A private fund sponsor that offers its qualifying person- nel the opportunity to invest in or alongside its funds generally relies on the Investment Company Act’s “knowledgeable employee” definition to permit such investments. Under the Investment Company Act, “knowledgeable employees” need not meet the quali- fied purchaser tests otherwise required of investors in funds exempt under §3(c)(7) of the Investment Company Act, and need not be counted against the 100-investor  limit  applicable  to  funds  exempt  under §3(c)(1).

The knowledgeable employee definition includes two categories of natural persons:

  1. executive officers (i.e., a president, any vice president in charge of a principal business unit and any other officer or other person who performs a policy-making function),1 directors, trustees, general partners, advisory board members and/or any persons serving in a similar capacity; and
  2. employees who have participated in  investment activities for the sponsor, certain affiliates or other companies for at least the last 12 months.

In a recent no-action letter,2 the SEC provided relief that is generally broader and more favorable than pre- vious SEC interpretations. Although the SEC empha- sized that the ability to qualify as a knowledgeable employee is based on facts and circumstances, the letter included the following notable items:

  • Employees  Participating  in  Investment Activities. ​The SEC expanded previous interpretations by stating that “employees participating in investment activities” may include tax professionals and attorneys who regularly analyze investment structures in a manner material to investment decisions (as opposed to personnel that prepare tax filings or negotiate agreements that evidence investment decisions). The letter also expanded previous SEC interpretations by stating that analysts who research only portions of a private fund’s portfolio can qualify as knowledgeable employees, where previous guidance required such analysts to have researched “all potential portfolio investments.”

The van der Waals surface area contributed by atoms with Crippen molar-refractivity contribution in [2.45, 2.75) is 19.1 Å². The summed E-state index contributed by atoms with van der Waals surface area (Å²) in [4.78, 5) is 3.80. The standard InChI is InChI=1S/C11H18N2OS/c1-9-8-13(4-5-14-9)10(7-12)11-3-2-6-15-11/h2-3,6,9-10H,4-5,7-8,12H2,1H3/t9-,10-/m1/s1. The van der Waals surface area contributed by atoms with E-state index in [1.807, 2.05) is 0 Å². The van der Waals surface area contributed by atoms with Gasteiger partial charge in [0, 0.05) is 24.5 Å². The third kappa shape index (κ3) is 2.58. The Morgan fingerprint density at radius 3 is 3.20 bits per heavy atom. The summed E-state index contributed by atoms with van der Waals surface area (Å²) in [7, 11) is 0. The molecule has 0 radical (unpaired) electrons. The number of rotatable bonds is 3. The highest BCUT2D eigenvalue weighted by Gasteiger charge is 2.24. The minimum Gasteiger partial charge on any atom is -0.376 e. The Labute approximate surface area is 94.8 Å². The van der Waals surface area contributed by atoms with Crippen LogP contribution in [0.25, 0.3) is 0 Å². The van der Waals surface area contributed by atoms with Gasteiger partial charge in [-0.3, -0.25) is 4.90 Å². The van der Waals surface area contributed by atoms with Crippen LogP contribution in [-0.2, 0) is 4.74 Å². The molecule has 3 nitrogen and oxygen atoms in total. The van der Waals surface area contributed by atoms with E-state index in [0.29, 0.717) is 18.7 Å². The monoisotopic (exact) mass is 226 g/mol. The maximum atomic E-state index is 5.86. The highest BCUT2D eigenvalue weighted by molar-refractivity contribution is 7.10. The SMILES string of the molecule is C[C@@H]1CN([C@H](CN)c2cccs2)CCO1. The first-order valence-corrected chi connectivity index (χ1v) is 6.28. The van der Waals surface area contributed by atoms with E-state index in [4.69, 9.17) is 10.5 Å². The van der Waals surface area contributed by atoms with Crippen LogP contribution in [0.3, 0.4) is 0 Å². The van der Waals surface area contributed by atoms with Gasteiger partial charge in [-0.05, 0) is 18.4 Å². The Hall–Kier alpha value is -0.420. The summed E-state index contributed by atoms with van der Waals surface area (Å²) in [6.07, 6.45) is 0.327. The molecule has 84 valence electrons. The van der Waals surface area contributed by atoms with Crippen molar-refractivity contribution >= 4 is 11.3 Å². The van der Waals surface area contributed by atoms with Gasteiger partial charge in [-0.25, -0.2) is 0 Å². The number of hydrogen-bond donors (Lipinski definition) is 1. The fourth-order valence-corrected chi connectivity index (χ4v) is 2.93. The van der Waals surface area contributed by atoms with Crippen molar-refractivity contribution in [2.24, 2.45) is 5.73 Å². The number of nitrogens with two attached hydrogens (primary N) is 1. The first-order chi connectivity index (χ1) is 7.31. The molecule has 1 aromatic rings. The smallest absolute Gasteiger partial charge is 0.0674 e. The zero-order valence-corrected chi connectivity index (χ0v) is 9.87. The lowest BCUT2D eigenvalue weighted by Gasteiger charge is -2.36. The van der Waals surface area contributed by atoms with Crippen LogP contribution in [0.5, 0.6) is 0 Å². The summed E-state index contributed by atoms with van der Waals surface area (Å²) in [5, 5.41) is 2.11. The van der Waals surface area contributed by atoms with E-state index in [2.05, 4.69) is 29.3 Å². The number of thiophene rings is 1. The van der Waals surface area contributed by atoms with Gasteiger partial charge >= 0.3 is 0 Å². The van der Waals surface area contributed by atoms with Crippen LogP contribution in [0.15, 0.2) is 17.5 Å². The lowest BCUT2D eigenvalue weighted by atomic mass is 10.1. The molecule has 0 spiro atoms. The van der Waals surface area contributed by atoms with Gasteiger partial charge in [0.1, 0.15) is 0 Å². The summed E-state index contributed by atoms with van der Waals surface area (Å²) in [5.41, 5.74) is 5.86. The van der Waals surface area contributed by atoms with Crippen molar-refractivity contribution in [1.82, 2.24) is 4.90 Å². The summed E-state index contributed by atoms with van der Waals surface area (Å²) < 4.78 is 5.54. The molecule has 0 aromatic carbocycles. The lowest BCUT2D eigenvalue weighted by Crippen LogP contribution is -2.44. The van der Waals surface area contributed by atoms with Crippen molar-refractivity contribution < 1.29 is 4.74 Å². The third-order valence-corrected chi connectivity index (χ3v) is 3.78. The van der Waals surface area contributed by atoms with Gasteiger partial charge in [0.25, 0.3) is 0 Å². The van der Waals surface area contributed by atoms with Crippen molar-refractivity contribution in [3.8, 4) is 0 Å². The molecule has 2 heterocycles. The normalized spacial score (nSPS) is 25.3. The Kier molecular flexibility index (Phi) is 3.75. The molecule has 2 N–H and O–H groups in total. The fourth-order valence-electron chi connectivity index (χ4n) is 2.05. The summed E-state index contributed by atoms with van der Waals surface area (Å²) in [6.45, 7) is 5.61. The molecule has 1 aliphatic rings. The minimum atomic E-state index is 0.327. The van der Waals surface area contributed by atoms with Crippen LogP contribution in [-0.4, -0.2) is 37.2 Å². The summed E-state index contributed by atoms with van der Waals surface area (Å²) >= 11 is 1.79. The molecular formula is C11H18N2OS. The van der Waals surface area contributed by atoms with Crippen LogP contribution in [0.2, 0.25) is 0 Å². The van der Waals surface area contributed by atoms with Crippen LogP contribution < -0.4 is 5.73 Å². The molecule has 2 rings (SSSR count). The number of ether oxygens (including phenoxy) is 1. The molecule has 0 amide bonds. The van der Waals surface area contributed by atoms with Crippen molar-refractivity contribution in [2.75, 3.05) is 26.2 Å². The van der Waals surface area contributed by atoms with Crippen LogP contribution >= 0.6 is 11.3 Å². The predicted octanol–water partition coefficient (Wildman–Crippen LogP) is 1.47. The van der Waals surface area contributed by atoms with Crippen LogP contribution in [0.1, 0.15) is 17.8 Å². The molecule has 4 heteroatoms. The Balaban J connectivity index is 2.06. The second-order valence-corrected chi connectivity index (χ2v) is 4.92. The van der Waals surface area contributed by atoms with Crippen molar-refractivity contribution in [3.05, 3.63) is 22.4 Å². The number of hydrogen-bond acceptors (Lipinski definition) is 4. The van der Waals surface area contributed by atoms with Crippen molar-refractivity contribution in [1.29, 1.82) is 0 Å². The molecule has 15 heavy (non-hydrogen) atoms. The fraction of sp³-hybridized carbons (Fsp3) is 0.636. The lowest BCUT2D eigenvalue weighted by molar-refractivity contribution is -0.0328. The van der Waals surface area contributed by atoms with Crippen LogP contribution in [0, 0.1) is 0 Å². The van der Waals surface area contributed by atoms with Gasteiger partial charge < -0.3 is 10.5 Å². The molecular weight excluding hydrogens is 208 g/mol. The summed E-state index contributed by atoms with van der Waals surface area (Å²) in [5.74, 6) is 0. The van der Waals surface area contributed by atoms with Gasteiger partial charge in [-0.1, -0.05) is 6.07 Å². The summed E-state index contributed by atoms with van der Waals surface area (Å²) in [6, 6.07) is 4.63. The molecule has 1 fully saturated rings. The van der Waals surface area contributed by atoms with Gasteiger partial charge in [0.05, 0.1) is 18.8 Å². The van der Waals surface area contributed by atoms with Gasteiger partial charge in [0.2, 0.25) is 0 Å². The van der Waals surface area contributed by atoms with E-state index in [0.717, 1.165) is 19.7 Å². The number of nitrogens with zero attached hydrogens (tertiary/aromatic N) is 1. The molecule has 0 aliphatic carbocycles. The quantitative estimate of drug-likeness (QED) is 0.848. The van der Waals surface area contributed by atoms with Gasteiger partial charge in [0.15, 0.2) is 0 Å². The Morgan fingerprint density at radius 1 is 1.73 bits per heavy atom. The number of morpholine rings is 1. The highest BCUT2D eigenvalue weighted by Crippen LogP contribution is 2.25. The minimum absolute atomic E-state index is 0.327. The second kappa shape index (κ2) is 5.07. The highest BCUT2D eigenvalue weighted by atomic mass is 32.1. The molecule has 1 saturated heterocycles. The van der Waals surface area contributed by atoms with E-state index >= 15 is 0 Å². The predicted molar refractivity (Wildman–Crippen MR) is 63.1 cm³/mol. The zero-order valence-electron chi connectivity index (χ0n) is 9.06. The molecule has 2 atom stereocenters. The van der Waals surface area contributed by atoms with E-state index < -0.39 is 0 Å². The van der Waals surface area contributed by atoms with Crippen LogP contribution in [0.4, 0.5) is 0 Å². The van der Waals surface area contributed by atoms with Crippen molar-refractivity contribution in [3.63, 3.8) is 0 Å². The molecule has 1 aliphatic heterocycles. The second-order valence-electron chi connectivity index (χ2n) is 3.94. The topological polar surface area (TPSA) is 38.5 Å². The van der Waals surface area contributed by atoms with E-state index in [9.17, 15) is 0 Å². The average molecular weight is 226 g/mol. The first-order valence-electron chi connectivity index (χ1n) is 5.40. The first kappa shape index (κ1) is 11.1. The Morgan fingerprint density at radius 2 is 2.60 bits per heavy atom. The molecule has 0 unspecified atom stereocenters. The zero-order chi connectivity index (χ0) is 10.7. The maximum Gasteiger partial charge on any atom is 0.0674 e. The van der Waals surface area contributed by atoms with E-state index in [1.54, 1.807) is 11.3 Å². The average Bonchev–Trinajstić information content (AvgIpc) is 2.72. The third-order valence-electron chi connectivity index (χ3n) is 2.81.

• Executive  Officer/Principal  Business  Unit. The SEC indicated that the knowledgeable employee definition provides flexibility in assessing whether a business unit is “principal,” noting in particular that a sponsor may have several principal business units. As examples, the SEC agreed that principal business units could include (1) an investor relations department that conducts substantive portfolio reviews with investors and responds to substantive due diligence inquiries, as opposed to merely arranging meetings and performing other relatively administrative tasks, and (2) an IT department where IT is an important element of the investment process.
  • Policy-Making Function. The letter describes a substance-over-form approach in the SEC’s determination of which employees have a policy-making function. Accordingly, an employee need not have a senior-level management title or sole responsibility for policy-making in order to perform a policymaking function. Instead, regular involvement in the development and adoption of a sponsor’s policies, whether individually or as a member of a policy- making committee or group, will suffice. As an example, the SEC agreed that an active member of a valuation committee could be a knowledgeable employee, although the SEC distinguished as nonpolicy making those individuals who merely observe proceedings or merely provide information to committee decision-makers.

The SEC’s guidance should provide many private fund sponsors more latitude and increased comfort in deter- mining which of their employees qualify as knowledge- able employees.